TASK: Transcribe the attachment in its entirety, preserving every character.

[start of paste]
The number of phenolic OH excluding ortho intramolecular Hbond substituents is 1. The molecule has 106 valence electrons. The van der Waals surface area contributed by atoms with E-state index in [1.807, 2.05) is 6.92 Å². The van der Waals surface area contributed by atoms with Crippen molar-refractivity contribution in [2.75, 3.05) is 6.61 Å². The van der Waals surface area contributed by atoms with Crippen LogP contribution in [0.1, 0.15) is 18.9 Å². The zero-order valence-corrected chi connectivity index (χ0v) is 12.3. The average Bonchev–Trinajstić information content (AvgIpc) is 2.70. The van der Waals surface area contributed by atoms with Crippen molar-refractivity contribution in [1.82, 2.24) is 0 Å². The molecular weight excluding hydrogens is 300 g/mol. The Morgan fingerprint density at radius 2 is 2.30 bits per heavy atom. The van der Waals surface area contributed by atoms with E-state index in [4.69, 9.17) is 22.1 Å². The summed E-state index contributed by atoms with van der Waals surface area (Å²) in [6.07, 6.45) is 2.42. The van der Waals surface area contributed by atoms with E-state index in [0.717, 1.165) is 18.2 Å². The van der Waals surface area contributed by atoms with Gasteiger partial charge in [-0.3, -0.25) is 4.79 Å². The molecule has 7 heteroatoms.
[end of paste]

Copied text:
The number of phenolic OH excluding ortho intramolecular Hbond substituents is 1. The molecule has 106 valence electrons. The van der Waals surface area contributed by atoms with E-state index in [1.807, 2.05) is 6.92 Å². The van der Waals surface area contributed by atoms with Crippen molar-refractivity contribution in [2.75, 3.05) is 6.61 Å². The van der Waals surface area contributed by atoms with Crippen LogP contribution in [0.1, 0.15) is 18.9 Å². The zero-order valence-corrected chi connectivity index (χ0v) is 12.3. The average Bonchev–Trinajstić information content (AvgIpc) is 2.70. The van der Waals surface area contributed by atoms with Crippen molar-refractivity contribution in [1.82, 2.24) is 0 Å². The molecular weight excluding hydrogens is 300 g/mol. The Morgan fingerprint density at radius 2 is 2.30 bits per heavy atom. The van der Waals surface area contributed by atoms with E-state index in [4.69, 9.17) is 22.1 Å². The summed E-state index contributed by atoms with van der Waals surface area (Å²) in [6.07, 6.45) is 2.42. The van der Waals surface area contributed by atoms with E-state index in [0.717, 1.165) is 18.2 Å². The van der Waals surface area contributed by atoms with Gasteiger partial charge in [-0.3, -0.25) is 4.79 Å². The molecule has 7 heteroatoms.